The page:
With the effort of about the stroke of a pen, years of wondering and waiting ended: Staring April 1, all Subarus will now be built and sold by … Subaru Corp.
Fuji Heavy Industries Ltd. changed its named to Subaru Corp. matching the moniker that’s adorned its much-beloved vehicles for decades. The move was not a surprise as officials announced last summer that it would change the name at some point in the future.
“We have long strived to make excellent products,” said Fuji CEO Yasuyuki Yoshinaga said in a statement about the transition.
“In recent years, our effort has been expanded from making good products to delivering distinctive value which only Subaru can bring to customers. This change in company name declares Subaru’s determination to thrive as a brand that delivers value.”
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The company held a ceremony marking the occasion at its headquarters in Tokyo as well as three other Japanese facilities on Friday. The former Fuji Heavy Industries actually produces a variety of products, including helicopters and other industrial products.
However, the vast majority of its revenue is derived from its automotive business. However, Fuji Heavy Industries wasn’t even the company’s original name.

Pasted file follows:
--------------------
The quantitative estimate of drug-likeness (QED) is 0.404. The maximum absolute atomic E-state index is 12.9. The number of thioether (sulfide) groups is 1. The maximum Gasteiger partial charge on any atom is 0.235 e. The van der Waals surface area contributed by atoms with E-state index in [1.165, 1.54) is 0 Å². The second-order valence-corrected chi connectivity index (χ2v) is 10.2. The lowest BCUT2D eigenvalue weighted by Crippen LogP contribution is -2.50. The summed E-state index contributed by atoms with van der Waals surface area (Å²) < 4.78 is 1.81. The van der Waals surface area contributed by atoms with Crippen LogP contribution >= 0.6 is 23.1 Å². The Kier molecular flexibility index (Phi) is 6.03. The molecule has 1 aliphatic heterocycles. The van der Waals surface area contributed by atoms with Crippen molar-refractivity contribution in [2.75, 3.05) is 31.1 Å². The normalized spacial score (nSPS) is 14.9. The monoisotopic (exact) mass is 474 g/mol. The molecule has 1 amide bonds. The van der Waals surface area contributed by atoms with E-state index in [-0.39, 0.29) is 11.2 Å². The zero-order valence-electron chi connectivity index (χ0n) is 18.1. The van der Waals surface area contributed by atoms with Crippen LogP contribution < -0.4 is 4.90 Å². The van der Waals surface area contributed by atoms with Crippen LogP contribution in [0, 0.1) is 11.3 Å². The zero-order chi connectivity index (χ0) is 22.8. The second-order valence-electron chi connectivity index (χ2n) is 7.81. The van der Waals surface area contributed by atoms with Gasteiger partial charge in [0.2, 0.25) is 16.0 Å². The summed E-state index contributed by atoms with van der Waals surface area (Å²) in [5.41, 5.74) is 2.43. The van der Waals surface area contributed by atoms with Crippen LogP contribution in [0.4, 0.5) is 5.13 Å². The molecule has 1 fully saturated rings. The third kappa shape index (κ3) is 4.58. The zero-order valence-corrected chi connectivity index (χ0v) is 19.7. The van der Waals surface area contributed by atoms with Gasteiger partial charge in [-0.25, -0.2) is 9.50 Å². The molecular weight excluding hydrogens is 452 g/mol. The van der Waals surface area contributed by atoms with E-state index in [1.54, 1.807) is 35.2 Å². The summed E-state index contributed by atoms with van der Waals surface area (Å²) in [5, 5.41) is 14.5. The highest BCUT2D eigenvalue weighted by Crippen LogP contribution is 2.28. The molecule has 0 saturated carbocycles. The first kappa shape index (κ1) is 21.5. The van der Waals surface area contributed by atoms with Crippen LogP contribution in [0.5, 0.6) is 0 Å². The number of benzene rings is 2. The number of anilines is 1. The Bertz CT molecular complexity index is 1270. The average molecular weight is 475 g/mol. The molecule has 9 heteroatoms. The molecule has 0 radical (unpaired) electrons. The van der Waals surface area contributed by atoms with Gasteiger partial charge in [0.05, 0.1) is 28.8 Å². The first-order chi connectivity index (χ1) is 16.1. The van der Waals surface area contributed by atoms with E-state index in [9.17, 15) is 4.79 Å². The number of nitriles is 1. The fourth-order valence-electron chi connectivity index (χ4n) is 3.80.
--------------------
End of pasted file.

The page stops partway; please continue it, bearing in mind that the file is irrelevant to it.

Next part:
In 1953, five Japanese companies merged to form Fuji Heavy Industries Ltd. The new corporation adopted the “Subaru” cluster of stars as the official logo for its line of automobiles. The company produced its first automobile in 1958. It was named the Subaru 360.
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Subaru of America Inc. landed in Pennsylvania when Harvey Lamm and Malcolm Bricklin set up the organization to be the exclusive seller and marketer of Subaru cars. At the time, the company was the only American-operated, publicly held import car company.
Before it went public, the company was worth $12,000, according to Subaru. Lamm ran the company until 1990, when Fuji Heavy bought the company’s outstanding shares. The first Subaru sold in the U.S. was the 360 Mini. It was powered by a two-stroke engine. It got 66.3 mpg and cost $1,290.
It was $300 cheaper than the similar-looking Volkswagen Beetle and was 1,000 pounds lighter. This made it exempt from federal safety standards, and the car was required to meet only the less-stringent standards of individual states. In contrast to the company’s modern reputation for safety, Consumer Reports rated the 360 as ”unacceptable”, which quickly affected sales.
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Global sales for 2017 are expected to nearly 1.1 million, marking the sixth year in a row of rising sales. The U.S. and Canada drive the vast majority of those sales and are expected to exceed 920,000 unit this year.